The Role of the Data Center in Your Network
From traditional “brick and mortar” data centers to virtual data centers, we explain the various use cases this facility provides within your enterprise network.
With enterprises’ rapid adoption of cloud-based computing in recent years, many industry experts anticipated the demise of traditional “brick and mortar” data centers. For instance, in 2019, Gartner predicted, “By 2025, 80% of enterprises will shut down their traditional data centers. In fact, 10% of organizations already have.”* But what exactly is driving this trend, and what does it mean for your network?
The pandemic accelerated this large shift to cloud and as-a-service offerings, which provide scalable, on-demand applications to enterprises that continue to not only adapt to a distributed and remote workforce, but also require quicker network speeds and higher performance than ever before. Almost four years later, cloud architecture is enmeshed into many companies’ day-to-day operations.
Yet Forrester’s 2022 Cloud Connectivity Buyer’s Guide reports that among industry leaders surveyed, “40% are adding [traditional] data center sites or capacity to improve user experience across their networks.”**
Since both traditional and virtual data centers have differing suitability depending on your business’ size, locations, and budget, understanding the function of both can benefit network managers. This blog will explain what exactly a data center is, how it functions, and where it fits into your network infrastructure.
- What is a data center?
- Traditional data centers versus virtual data centers
- Edge data centers
- Data center use cases
- Data center challenges
- Security and data centers
- Where the virtual data center sits in your enterprise architecture
- How Megaport can help
What is a data center?
Acting like the brain of a company, data center facilities receive and transmit data, allowing employees to organize, process, store, and disseminate whatever application they’re using. These dedicated physical spaces house computer systems (servers) that perform the critical mass computing processes required to store and power enterprise applications.
Types of data centers include:
- Enterprise-owned data centers — either onsite or offsite in a shared space.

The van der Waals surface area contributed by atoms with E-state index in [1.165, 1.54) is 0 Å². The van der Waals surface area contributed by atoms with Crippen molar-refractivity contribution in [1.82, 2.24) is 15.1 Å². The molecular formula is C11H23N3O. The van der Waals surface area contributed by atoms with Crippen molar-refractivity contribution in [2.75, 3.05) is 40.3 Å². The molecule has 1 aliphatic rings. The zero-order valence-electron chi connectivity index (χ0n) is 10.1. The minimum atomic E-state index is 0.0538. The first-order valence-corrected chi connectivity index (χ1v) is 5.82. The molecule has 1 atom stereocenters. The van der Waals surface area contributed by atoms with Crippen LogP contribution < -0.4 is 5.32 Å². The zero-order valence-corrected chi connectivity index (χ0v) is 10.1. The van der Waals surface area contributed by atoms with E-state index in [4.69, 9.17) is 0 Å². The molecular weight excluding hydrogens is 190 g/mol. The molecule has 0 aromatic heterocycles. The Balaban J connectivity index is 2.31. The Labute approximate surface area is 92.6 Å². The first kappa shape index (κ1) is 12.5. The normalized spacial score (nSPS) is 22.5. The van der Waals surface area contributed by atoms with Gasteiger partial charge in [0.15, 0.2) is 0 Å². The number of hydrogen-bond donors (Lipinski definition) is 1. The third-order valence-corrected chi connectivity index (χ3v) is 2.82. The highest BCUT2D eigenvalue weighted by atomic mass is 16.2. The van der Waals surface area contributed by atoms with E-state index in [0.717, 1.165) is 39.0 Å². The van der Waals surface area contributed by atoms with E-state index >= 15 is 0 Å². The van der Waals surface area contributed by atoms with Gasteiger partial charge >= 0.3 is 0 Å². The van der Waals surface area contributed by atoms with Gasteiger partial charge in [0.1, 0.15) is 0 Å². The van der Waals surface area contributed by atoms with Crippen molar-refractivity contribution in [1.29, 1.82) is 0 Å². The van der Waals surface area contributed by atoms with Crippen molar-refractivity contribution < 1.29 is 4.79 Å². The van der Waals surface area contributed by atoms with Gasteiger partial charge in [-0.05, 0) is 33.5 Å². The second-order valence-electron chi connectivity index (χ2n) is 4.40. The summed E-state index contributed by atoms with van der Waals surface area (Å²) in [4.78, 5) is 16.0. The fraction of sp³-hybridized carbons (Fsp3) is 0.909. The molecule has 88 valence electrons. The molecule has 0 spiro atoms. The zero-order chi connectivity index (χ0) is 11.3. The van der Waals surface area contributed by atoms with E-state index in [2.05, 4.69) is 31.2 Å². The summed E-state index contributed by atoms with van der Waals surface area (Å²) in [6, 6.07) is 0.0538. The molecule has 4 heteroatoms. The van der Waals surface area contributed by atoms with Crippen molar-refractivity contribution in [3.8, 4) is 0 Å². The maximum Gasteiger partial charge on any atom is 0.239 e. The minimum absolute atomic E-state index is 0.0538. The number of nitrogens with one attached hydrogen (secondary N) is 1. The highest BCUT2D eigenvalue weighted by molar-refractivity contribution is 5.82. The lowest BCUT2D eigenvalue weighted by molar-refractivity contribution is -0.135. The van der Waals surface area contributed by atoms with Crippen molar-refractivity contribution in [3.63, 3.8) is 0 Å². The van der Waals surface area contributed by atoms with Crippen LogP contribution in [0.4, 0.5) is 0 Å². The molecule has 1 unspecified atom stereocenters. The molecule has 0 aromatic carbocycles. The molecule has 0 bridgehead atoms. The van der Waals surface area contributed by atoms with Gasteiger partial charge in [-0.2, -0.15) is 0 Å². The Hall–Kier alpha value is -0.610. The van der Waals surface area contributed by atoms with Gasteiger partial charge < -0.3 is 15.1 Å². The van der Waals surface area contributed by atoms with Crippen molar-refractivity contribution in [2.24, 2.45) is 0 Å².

- Telecom data centers — run by telecom companies, these require high-speed connections.
- Colocation centers — the data center hosts the infrastructure and the enterprise owns the hardware (including servers, storage, and firewalls), so enterprises pay only for what they need and can save on power and cooling costs.
- Hyperscale data centers — these massive facilities have exceptional computing power, can scale up or down based on the load required, and facilitate edge computing. They support robust applications and host more than 5,000 servers within.
- Edge data center — smaller than a standard center, these are designed to be as close to the end user as possible. Instead of having one large data center, your enterprise can opt for multiple smaller ones, reducing latency and hops in your network.
- Micro data center — essentially an edge data center pushed to the extreme, these handle the data processed in a specific region.
Traditional data centers versus “virtual” data centers
In every data center—whether traditional or virtual—each component needs to interact seamlessly. Servers have firewall protection and mechanisms to ensure applications deliver where and when they are needed.
They all feature:
- Storage infrastructure — for the secure storage of software files and applications.
- Network infrastructure — which connects either physical or virtual servers to data centers’ end users.
- Computing servers — these manage and run applications that process data and provide data network connectivity, firewall software, and other functions.
Depending on the compute processing needs of your business, either a traditional or virtual data center may make more sense. Traditional data centers offer the value of internal control, from how they are built to who is allowed access. They can also contribute to lower latency on applications due to their proximity to users’ devices.
“Virtual” or cloud data centers are a slight misnomer. The cloud is “not a physical entity, but [contains] a group or network of remote servers which are arched together to operate as a single entity for an assigned task.” In other words, virtual data centers still rely on brick and mortar. The difference is that cloud data centers have typical hardware, but each physical server contains many virtual servers.
These virtual servers enable Infrastructure as a Service (IaaS), a cloud computing service package. IaaS combines networks, servers, virtualization, and storage products for clients. The scalability and customization of IaaS allows customers to choose storage, bandwidth, security, and application packages depending on their size, budget, and industry.
Edge data centers
Edge computing has risen in popularity alongside the Internet of the Things (IoT, which we go into more detail about in our blog), whose devices are constantly creating, receiving, and sending data. Edge data centers are smaller than other centers, and they do not necessarily send data to regional or cloud data centers. Instead, real-time data processing takes place.